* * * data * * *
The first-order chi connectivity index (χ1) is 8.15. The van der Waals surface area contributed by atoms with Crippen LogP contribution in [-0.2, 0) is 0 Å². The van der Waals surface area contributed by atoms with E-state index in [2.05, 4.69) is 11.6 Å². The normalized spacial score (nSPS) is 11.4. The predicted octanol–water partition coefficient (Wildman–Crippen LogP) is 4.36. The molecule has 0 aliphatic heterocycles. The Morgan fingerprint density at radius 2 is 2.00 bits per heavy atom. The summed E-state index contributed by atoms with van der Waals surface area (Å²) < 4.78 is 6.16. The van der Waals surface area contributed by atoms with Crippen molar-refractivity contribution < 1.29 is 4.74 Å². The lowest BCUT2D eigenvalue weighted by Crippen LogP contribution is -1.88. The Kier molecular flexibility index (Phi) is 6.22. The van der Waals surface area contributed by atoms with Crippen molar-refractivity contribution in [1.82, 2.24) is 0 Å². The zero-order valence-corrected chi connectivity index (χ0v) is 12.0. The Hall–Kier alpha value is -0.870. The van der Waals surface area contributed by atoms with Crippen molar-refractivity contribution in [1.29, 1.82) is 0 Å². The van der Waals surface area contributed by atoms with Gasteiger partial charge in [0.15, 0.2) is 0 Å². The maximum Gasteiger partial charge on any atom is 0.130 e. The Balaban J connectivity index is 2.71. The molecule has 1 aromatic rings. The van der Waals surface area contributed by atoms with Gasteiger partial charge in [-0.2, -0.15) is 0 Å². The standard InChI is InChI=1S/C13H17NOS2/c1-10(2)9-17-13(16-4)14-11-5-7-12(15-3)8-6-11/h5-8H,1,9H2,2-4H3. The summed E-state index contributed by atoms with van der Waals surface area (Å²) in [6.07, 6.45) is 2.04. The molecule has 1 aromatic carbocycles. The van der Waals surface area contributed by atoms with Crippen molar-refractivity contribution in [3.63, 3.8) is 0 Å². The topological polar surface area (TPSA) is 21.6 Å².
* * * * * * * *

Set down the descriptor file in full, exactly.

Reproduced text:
The first-order chi connectivity index (χ1) is 8.15. The van der Waals surface area contributed by atoms with Crippen LogP contribution in [-0.2, 0) is 0 Å². The van der Waals surface area contributed by atoms with E-state index in [2.05, 4.69) is 11.6 Å². The normalized spacial score (nSPS) is 11.4. The predicted octanol–water partition coefficient (Wildman–Crippen LogP) is 4.36. The molecule has 0 aliphatic heterocycles. The Morgan fingerprint density at radius 2 is 2.00 bits per heavy atom. The summed E-state index contributed by atoms with van der Waals surface area (Å²) < 4.78 is 6.16. The van der Waals surface area contributed by atoms with Crippen molar-refractivity contribution < 1.29 is 4.74 Å². The lowest BCUT2D eigenvalue weighted by Crippen LogP contribution is -1.88. The Kier molecular flexibility index (Phi) is 6.22. The van der Waals surface area contributed by atoms with Crippen molar-refractivity contribution in [1.82, 2.24) is 0 Å². The zero-order valence-corrected chi connectivity index (χ0v) is 12.0. The Hall–Kier alpha value is -0.870. The van der Waals surface area contributed by atoms with Crippen molar-refractivity contribution in [1.29, 1.82) is 0 Å². The van der Waals surface area contributed by atoms with Gasteiger partial charge in [0.15, 0.2) is 0 Å². The maximum Gasteiger partial charge on any atom is 0.130 e. The Balaban J connectivity index is 2.71. The molecule has 1 aromatic rings. The van der Waals surface area contributed by atoms with Gasteiger partial charge in [-0.2, -0.15) is 0 Å². The standard InChI is InChI=1S/C13H17NOS2/c1-10(2)9-17-13(16-4)14-11-5-7-12(15-3)8-6-11/h5-8H,1,9H2,2-4H3. The summed E-state index contributed by atoms with van der Waals surface area (Å²) in [6.07, 6.45) is 2.04. The molecule has 1 aromatic carbocycles. The van der Waals surface area contributed by atoms with Crippen molar-refractivity contribution in [3.63, 3.8) is 0 Å². The topological polar surface area (TPSA) is 21.6 Å².